The method 100 may provide automatic iteration over multiple PCB routability placements for both standard packages with pins distributed on the package perimeter and ball grid array/fine ball grid array (BGA/FBGA) packages to meet timing constraints. The method 100 may provide soft placement guidance to an I/O placer. The method 100 may specify soft placement guidance to an I/O placer. Specifying an intermediate level of I/O constraint via the attribute may allow the method 100 to provide (i) simpler PLD design, (ii) reduced cycle time, since the PLD Designer does not have to manually iterate, (iii) reduced development costs, since the PLD Designer does not have to take the time to manually iterate, (iv) earlier market availability, since the design phase may be shortened, (v) reduce time “tweaking” the design, since the design may meet both timing and PCB routing criteria, (vi) reduce the PCB design cost, since the PCB Designer may not have to route a complicated bus with multiple crossovers, and/or (vii) a more reliable design, since the additional intelligence in the placer 106 may allow the software to optimize for both timing and routing criteria simultaneously.
In another example, the method 100 may allow ASIC layout tools to be improved (e.g., pad placement for buses on an ASIC). The method 100 may also be extended beyond buses (e.g., group a collection of signals together and specify the order in which they should be placed: A, B, C, D, etc. rather than any arbitrary distribution).
The function performed by the flow diagrams of FIGS. 6 and 7 may be implemented using a conventional general purpose digital computer programmed according to the teachings of the present specification, as will be apparent to those skilled in the relevant art(s). Appropriate software coding can readily be prepared by skilled programmers based on the teachings of the present disclosure, as will also be apparent to those skilled in the relevant art(s).
The present invention may also be implemented by the preparation of ASICs, FPGAs, or by interconnecting an appropriate network of conventional component circuits, as is described herein, modifications of which will be readily apparent to those skilled in the art(s).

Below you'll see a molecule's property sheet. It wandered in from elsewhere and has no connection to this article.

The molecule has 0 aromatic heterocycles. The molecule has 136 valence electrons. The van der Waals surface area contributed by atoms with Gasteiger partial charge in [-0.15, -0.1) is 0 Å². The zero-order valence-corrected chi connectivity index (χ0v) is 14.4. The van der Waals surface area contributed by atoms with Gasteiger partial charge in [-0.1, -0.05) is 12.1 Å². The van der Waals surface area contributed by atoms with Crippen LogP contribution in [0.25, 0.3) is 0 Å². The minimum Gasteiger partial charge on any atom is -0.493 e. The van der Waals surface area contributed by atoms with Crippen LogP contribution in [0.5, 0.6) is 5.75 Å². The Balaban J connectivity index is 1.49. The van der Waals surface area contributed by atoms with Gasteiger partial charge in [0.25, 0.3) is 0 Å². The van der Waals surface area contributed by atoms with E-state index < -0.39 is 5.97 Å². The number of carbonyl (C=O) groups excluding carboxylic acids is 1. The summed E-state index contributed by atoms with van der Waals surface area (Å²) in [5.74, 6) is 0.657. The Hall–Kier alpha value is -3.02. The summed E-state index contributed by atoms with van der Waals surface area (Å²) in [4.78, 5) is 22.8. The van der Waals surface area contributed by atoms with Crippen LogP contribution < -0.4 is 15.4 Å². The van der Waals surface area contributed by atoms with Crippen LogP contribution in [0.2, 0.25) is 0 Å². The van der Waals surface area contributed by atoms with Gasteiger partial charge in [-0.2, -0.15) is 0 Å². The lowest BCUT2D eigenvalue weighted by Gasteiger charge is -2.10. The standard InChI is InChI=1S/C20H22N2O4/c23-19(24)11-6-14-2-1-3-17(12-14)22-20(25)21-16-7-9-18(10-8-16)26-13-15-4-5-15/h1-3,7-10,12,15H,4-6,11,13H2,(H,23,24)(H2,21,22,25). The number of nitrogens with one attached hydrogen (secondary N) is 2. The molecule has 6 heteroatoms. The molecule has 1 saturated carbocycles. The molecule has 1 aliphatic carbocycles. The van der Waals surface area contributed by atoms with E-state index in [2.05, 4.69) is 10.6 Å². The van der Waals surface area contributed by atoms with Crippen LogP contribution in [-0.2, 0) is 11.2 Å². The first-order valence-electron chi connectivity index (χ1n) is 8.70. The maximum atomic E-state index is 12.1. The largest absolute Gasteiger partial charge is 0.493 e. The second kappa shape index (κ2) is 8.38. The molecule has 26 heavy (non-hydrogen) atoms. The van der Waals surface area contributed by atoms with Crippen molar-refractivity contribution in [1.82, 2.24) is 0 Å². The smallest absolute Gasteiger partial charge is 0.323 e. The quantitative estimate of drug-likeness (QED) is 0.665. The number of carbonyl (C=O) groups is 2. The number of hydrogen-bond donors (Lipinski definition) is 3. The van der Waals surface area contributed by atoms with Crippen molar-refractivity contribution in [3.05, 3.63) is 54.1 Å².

The present invention thus may also include a computer product which may be a storage medium including instructions which can be used to program a computer to perform a process in accordance with the present invention. The storage medium can include, but is not limited to, any type of disk including floppy disk, optical disk, CD-ROM, and magneto-optical disks, ROMs, RAMs, EPROMS, EEPROMs, Flash memory, magnetic or optical cards, or any type of media suitable for storing electronic instructions.
While the invention has been particularly shown and described with reference to the preferred embodiments thereof, it will be understood by those skilled in the art that various changes in form and details may be made without departing from the spirit and scope of the invention.
|Cited Patent||Filing date||Publication date||Applicant||Title|
|US5128871 *||Mar 7, 1990||Jul 7, 1992||Advanced Micro Devices, Inc.||Apparatus and method for allocation of resoures in programmable logic devices|
|US5983277 *||Oct 27, 1997||Nov 9, 1999||Altera Corporation||Work group computing for electronic design automation|
|Citing Patent||Filing date||Publication date||Applicant||Title|
|US7594212 *||Jul 31, 2007||Sep 22, 2009||Xilinx, Inc.||Automatic pin placement for integrated circuits to aid circuit board design|
|US7725860 *||Dec 8, 2003||May 25, 2010||Herman Kwong||Contact mapping using channel routing|
|US8661401 *||Sep 26, 2011||Feb 25, 2014||Cypress Semiconductor Corporation||Interactive graphical pin assignment|
|US8667444 *||Feb 17, 2012||Mar 4, 2014||Synopsys, Inc.||Concurrent placement and routing using hierarchical constraints|
|US8667454 *||Jun 15, 2011||Mar 4, 2014||Cadence Design Systems, Inc.||System, method, and computer program product for optimizing pins|
|US9367106||Jul 6, 2012||Jun 14, 2016||Lenovo Enterprise Solutions (Singapore) Pte. Ltd.||Pinout adjustment responsive to system orientation|
|US20080109780 *||Oct 20, 2006||May 8, 2008||International Business Machines Corporation||Method of and apparatus for optimal placement and validation of i/o blocks within an asic|
|U.S. Classification||716/113, 716/121, 716/137, 716/134, 716/122, 716/128|
|Nov 30, 2001||AS||Assignment|
Owner name: CYPRESS SEMICONDUCTOR CORPORATION, CALIFORNIA
Free format text: ASSIGNMENT OF ASSIGNORS INTEREST;ASSIGNOR:BAUMBACH, JASON G.;REEL/FRAME:012346/0017
Effective date: 20011129
|May 25, 2007||FPAY||Fee payment|
Year of fee payment: 4
|May 24, 2011||FPAY||Fee payment|
Year of fee payment: 8
|Mar 21, 2015||AS||Assignment|
Owner name: MORGAN STANLEY SENIOR FUNDING, INC., NEW YORK
Free format text: SECURITY INTEREST;ASSIGNORS:CYPRESS SEMICONDUCTOR CORPORATION;SPANSION LLC;REEL/FRAME:035240/0429
Effective date: 20150312
|May 7, 2015||FPAY||Fee payment|
Year of fee payment: 12
|Aug 11, 2016||AS||Assignment|
Owner name: CYPRESS SEMICONDUCTOR CORPORATION, CALIFORNIA
Free format text: PARTIAL RELEASE OF SECURITY INTEREST IN PATENTS;ASSIGNOR:MORGAN STANLEY SENIOR FUNDING, INC., AS COLLATERAL AGENT;REEL/FRAME:039708/0001
Effective date: 20160811
Owner name: SPANSION LLC, CALIFORNIA
Free format text: PARTIAL RELEASE OF SECURITY INTEREST IN PATENTS;ASSIGNOR:MORGAN STANLEY SENIOR FUNDING, INC., AS COLLATERAL AGENT;REEL/FRAME:039708/0001
Effective date: 20160811